The X-Files: Fight the Future (1998)
Starring: David Duchovny, Gillian Anderson, Martin Landau
Director: Rob Bowman
Plot: Two FBI agents specializing in the supernatural follow-up on an alleged government conspiracy to hide from the public knowledge of a deadly virus that might have extra-terrestrial origins.
Review: Based on the on-going TV phenomenon, X-Files: Fight the Future brings the cast of the show to the big screen in a blockbuster-sized installment of their continuing quest for The Truth. The story has all the elements that made the show such a success: the atmosphere of paranoia, the twisting conspiracies, the dealings and whispers in dark alleys, and the relationship between the two partners, Mulder and Scully. Being a summer offering, however, all of this is presented to movie-goers with some amazing production values, large sets, good special effects, and even some decent action scenes. Beyond the usual trappings, though, it's the chemistry between the two leads, their camaraderie, and their long-standing platonic friendship that really shines through and makes the film, and the series, so appealing and both actors have their roles down pat. Regular characters all make cameo appearances, of course, with the noted addition of Landau, in an interesting casting choice as the Deep Throat-like informer. Director Bowman, himself a show veteran, ably makes the jump to features and offers up a good-looking picture with a constant sense of tension. The story, stretching from Texas to Antarctica, is appropriately grand, and reveals a bit of the mystery surrounding the convoluted series' main arc. For casual viewers, the film stands well on its own but will feel very open-ended, leaving more questions unanswered than a typical film of the genre would allow. For fans, however, this will feel like a large, exciting episode between two seasons of the show. An intelligent, exciting sci-fi adventure / conspiracy thriller,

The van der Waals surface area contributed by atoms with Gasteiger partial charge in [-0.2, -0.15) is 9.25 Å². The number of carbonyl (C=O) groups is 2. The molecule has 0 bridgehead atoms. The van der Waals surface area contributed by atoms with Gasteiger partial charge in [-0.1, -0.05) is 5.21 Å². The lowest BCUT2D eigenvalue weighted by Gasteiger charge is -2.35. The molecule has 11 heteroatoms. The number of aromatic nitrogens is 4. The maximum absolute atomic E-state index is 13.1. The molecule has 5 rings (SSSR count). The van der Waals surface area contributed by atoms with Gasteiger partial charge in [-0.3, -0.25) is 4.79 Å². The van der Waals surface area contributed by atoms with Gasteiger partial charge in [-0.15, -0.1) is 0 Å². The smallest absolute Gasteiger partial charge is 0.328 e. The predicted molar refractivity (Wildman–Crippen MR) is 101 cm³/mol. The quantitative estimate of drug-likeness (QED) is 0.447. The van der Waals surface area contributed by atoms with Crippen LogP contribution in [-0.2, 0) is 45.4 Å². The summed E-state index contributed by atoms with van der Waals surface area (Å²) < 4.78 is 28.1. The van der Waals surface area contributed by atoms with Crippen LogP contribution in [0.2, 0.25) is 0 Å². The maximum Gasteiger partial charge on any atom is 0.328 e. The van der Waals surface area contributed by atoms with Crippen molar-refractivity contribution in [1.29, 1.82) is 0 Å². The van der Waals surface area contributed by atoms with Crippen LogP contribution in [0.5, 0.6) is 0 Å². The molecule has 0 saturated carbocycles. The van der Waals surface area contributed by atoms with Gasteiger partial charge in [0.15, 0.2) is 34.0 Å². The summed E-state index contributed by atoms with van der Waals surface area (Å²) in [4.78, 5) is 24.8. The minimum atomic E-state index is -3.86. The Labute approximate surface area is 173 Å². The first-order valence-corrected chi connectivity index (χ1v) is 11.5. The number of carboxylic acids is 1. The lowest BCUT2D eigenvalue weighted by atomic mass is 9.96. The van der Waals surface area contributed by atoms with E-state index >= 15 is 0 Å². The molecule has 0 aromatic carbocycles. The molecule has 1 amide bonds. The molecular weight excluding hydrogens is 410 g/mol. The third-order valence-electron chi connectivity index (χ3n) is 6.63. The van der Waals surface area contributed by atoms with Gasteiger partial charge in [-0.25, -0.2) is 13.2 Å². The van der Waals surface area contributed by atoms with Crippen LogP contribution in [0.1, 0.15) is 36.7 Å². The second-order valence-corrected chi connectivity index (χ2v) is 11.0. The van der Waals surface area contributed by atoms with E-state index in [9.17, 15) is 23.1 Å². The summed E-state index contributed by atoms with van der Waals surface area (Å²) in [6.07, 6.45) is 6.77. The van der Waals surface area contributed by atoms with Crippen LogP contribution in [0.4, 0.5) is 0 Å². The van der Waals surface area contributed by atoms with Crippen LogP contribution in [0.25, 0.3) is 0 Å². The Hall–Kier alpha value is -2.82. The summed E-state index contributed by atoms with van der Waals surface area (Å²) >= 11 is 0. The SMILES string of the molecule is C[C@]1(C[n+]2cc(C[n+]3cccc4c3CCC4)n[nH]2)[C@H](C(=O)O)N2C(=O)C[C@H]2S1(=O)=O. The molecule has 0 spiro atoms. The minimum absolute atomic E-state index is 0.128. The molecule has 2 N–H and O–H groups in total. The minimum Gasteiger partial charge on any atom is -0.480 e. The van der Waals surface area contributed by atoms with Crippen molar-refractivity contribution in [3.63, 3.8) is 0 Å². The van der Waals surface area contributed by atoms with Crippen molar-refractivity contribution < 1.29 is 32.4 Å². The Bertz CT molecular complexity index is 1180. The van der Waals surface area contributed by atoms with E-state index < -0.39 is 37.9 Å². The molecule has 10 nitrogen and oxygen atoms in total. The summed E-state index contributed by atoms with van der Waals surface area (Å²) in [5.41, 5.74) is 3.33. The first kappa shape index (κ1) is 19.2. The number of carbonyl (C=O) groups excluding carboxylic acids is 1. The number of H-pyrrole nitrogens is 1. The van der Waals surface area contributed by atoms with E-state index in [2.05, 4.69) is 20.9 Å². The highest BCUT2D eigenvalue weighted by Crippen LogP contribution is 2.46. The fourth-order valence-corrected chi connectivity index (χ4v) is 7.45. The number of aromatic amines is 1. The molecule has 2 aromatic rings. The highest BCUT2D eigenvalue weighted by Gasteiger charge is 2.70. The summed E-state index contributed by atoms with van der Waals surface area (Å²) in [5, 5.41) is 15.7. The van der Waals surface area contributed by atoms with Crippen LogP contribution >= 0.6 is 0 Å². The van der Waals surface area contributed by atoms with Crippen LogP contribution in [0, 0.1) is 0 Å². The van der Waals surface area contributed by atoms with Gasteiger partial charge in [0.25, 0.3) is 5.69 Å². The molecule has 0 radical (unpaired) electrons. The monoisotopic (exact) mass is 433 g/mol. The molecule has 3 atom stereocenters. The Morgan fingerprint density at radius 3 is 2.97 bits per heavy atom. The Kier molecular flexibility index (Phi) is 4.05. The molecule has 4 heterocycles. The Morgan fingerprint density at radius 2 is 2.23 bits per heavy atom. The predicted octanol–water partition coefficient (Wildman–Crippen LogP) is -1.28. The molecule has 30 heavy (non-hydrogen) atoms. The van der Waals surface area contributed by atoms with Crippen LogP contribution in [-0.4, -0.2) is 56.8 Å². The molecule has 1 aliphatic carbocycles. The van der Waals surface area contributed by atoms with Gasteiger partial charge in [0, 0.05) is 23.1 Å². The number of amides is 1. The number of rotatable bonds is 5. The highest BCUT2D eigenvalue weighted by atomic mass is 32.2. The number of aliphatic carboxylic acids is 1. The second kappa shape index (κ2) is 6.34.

The X-Files: Fight the Future is more than a solid big-screen adaptation of a TV series, it's a finely made, entertaining film in its own right.